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Half film and effective length theory of hybrid anisotropic materials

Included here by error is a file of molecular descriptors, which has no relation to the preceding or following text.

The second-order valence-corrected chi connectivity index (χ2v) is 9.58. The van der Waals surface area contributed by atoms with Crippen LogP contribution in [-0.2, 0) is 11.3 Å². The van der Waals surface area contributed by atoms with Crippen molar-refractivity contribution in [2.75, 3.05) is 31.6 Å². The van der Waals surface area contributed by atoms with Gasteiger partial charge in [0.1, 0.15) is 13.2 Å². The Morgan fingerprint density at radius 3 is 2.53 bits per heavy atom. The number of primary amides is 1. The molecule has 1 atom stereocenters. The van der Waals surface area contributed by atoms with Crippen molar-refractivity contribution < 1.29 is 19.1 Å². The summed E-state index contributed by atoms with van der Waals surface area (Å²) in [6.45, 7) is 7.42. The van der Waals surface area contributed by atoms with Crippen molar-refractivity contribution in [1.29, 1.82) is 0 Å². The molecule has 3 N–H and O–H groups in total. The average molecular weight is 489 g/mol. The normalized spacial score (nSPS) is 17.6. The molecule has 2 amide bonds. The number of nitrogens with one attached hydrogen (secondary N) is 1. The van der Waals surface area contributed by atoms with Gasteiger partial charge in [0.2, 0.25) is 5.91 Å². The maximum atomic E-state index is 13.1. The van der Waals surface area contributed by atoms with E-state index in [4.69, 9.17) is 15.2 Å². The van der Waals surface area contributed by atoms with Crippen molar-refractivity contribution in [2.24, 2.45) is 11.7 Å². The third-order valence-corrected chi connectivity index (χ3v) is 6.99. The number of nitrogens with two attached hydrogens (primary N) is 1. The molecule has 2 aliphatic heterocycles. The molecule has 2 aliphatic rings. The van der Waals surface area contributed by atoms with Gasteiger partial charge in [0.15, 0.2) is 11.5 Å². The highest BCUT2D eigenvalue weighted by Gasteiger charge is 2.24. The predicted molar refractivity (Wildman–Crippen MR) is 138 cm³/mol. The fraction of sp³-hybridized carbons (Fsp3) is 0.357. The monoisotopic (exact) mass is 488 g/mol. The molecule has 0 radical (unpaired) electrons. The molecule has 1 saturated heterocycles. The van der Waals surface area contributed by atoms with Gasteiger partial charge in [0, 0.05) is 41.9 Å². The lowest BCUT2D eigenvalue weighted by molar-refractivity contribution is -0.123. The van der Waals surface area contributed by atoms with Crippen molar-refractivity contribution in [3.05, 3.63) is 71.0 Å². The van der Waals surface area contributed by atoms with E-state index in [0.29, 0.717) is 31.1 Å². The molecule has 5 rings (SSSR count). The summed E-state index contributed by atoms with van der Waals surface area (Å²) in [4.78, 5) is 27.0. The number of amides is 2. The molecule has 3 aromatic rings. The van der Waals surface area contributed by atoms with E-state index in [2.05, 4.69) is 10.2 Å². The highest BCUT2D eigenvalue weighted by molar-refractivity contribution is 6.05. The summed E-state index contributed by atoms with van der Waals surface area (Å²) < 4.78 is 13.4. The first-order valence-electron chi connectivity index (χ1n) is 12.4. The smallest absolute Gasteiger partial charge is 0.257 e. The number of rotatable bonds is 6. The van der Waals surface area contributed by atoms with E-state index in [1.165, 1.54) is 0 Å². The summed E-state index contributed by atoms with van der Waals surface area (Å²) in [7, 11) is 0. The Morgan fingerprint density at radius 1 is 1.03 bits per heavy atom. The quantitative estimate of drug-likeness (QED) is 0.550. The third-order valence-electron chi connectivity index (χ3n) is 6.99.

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https://www.eduzhai.net International Journal of Composite Materials 2017, 7(3): 103-114 DOI: 10.5923/j.cmaterials.20170703.03 Semi-Membrane and Effective Length Theory of Hybrid Anisotropic Materials S. W. Chung1,*, G. S. Ju2 1School of Architecture, University of Utah, Salt Lake City, USA 2Department of Architecture, Yeung Nam University, Tae Gu, Korea Abstract Among different shell theories, semi-membrane shell theory of isotropic materials is known to be developed nearly a century by Vlasov and it has been efficiently utilized to design and analysis. The aerospace vehicle structures and rocket fuel storage tanks designed efficiently however not much for composite materials, while most of recent structural materials are of the combination of anisotropic materials. This paper developed the theory for multiple combination of composite materials by means of asymptotic integration method starting from a three dimensional elastic element. The semi-membrane cylindrical shell theories are classified as that of very long effective length scale and we adopted here the longest possible longitudinal and short circumferential length scales, respectively, for the formulation. The edge effects due to the prescribed boundary condition penetrate differently depending on material orientation of each layer but all within the limit of length scale (ah)1/2 where Donnell-Vlasov bending theory is valid. Demonstrated that beyond the limit of edge effective zone, membrane or pseudo-membrane state dominates, it is traditionally named semi-membrane state. Governing equations of semi-membrane theory of cylindrical shell are formulated and the physical interpretation of the theory is described. The theory is very useful to analyze and design long cylindrical shells such as rocket fuel storage tanks, open top oil stage tanks and chimney structures. Keywords Semi-membrane theory, Pseudo-membrane theory, Donnel-Vlasov theory, Edge effect 1. Introduction Cylindrical shells are used for space shuttles, rocket fuel storage tanks, aircraft fuselages, above ground fuel storage tanks and deep water submarines. Depending on the environment where the shell structures are located, it will take positive or negative pressure, we must assure that the structure should be properly designed and never be collapsed. The advantages of cylindrical shells are not only its functional capacity and aerodynamic features but also a simple coordinate system for the mechanical analysis compared to spherical or conical shapes. For a shell of general shape we will first accept and use the classical assumption of Love then compare our theory with more elaborate theories of Reissner and Donnell-Vlasov as shown in the References [1-3]. It is known that Vlasov during the course of simplifying his cylindrical shell equation named Donnell-Vlasov theory he had noticed a proper equation for long longitudinal length, it is interesting that he might have invented the mathematics * Corresponding author: samuelchung00@gmail.com (S. W. Chung) Published online at https://www.eduzhai.net Copyright © 2017 Scientific & Academic Publishing. All Rights Reserved but never used the terminology “semi-membrane” at all. Who started to name the terminology and how Vlasov was honored are an interesting issue. When analyzing the cylindrical shells, it is common to utilize known physical parameters such as radius (a) thickness (h) and length (L). Donnell, Vlasov and many other scientists classified when develop the analytical model for circular cylindrical shell as following categories: Short and Intermediate effective length, very long effective Length. Once we built the analysis for the cylindrical shells we could easily convert to the other shape shells as shown in the References, [8, 17, 16, 19, 20]. However, the mathematics to describe its behavior and characteristics are complicated and it is more of challenge when the materials are anisotropic and combination of different anisotropic materials, hybrid anisotropic shell structures. Let us first start with three dimensional coordinate system of shell structures. The system is of longitudinal (X, z), circumferential (φ, θ) and radial (r) as shown in Figure 1 and 2. The original and non-dimensional coordinates as shown in the figures are used to allow an asymptotic integration process. According to the exact three-dimensional theory of elasticity, a shell element is considered as a volume element. All possible stresses and strains are assumed to exist and no simplifying assumptions are allowed in the formulation of the theory. We 104 S. W. Chung et al.: Semi-Membrane and Effective Length Theory of Hybrid Anisotropic Materials therefore allow for six stress components, six strain components and three displacements as indicated in the following equation: ij  Cijklkl i, j  1, 2, 3 k, l  1, 2 (1) where σij and εkl are stress and strain tensors respectively and Cijkl are elastic moduli. There are thus a total of fifteen unknowns to solve for in a three dimensional elasticity problem. On the other hand, the equilibrium equations and strain displacement equations can be obtained for a volume element and six generalized elasticity equations can be used. A total of fifteen equations can thus be formulated and it is basically possible to set up a solution for a three-dimensional elasticity problem. It is however very complicated to obtain a unique solution which satisfies both the above fifteen equations and the associated boundary conditions. This led to the development of various theories for structures of engineering interest. A detailed description of classical shell theory can be found in various references [1] through [13]. The cylindrical shell theory that we are concerned is among the three classifications of above is very long effective length shell which is well compared to Donnell-Vlasov theory. As shown in Figure 4, the edge effective zone due to the prescribed edge boundary condition represented by curved pattern is limited within close distance from the end and after the zone the deformation is nearly linear with respect to the longitudinal axis, which is very close to membrane analysis. It is more distinct for a cylindrical shell of one end fixed or hinged boundary condition and the other free open. That is semi-membrane status, we will now mathematically formulate the governing equations. According to Calladine, Vinson and Chung, References [18, 21, 22] respectively, we pick and choose the longitudinal (L) and circumferential (ℓ) length scales as follows: (2) While we keep the circumferential length scale as same as the inner radius (a) of the shell, the longitudinal length scale is the longest we can physically describe. Insert the equation (2) into stress displacement and equilibrium equations and use a small thin shell parameter λ = h/a, where h is the total thickness and a is the inner radius of the shell, we will obtain the following equations. Stress-displacement relations (3) Equilibrium equations International Journal of Composite Materials 2017, 7(3): 103-114 105 (4) By using the asymptotic expansion parameter λ is very small, as shown in the References (12) and (13) we can obtain the desired approximate systems of shell theory. (5) The first three equations of above integrated and obtained as follows: (6) Where Vr, Vz and Vθ are the components of the initial displacement at y=0 or r=a surface. By substituting the equation (6) into next three equations we can obtain the following stress strain equations: 106 S. W. Chung et al.: Semi-Membrane and Effective Length Theory of Hybrid Anisotropic Materials (7) The last three equations of the equations (5), (6) and (7) can be examined and interpreted as the characteristics of the following phenomena. Transverse Strains; the first three equations of (5) are zero and all displacements shown in (6) independent of thickness coordinate, r, which means it is only membrane state. In-plane Circumferential and Shear Strains; the longitudinal strain is represented by the combination of longitudinal and circumferential stresses (tz and tθ). In-plane Shear Stresses; trz does not appear in the first approximation theory. We now complete the second approximation theory of the asymptotic expansion and integration procedure, which can be shown as follows: (8) By integrating the first three equations of the above, we will obtain the following equations: (9) International Journal of Composite Materials 2017, 7(3): 103-114 107 Inserting the displacements obtained in the equation (9) into the middle three equations of (8) to obtain the following equations: (10) By combining the equation for Vz,x in the equation (7) and the last two equations of (9), we can obtain the in-plane stress-strain relations as follows: (11) where (12) 108 S. W. Chung et al.: Semi-Membrane and Effective Length Theory of Hybrid Anisotropic Materials Substituting tz, tθ and tθz into the first approximation equations of (5), we will obtain the following transverse stresses: (13) The boundary conditions at the inner and the outer surface of the shell can be specified as follows: (14) While the pressure term will be dimensionless as: (15) Note that p* is axi-symmetric and only allowed to vary in longitudinal direction. (16) After mathematical manipulation and inserting boundary conditions, we can obtain the following final equations: (17) where (18) Finally the above equations are the governing equations of the semi-membrane theory of hybrid anisotropic materials. Note that the higher derivatives are those associated with the circumferential coordinate φ. This is due to the shorter circumferential length scale compare to the longer longitudinal length scale. The equations are further simplified if we consider the physical nature of phenomena, which are axi-symmetric load and axi-symmetric deformations and stress variations. International Journal of Composite Materials 2017, 7(3): 103-114 109 Figure 1. Coordinates of the Cylindrical Shell Figure 2. Normal and Shear Stresses 110 S. W. Chung et al.: Semi-Membrane and Effective Length Theory of Hybrid Anisotropic Materials Figure 3. A Laminated Cylindrical Shell, Material Orientation γ International Journal of Composite Materials 2017, 7(3): 103-114 111 Figure 4. Cylindrical Shell under Internal Pressure 112 S. W. Chung et al.: Semi-Membrane and Effective Length Theory of Hybrid Anisotropic Materials Figure 5. Edge Effective Zone of Bending and Pure Membrane Theories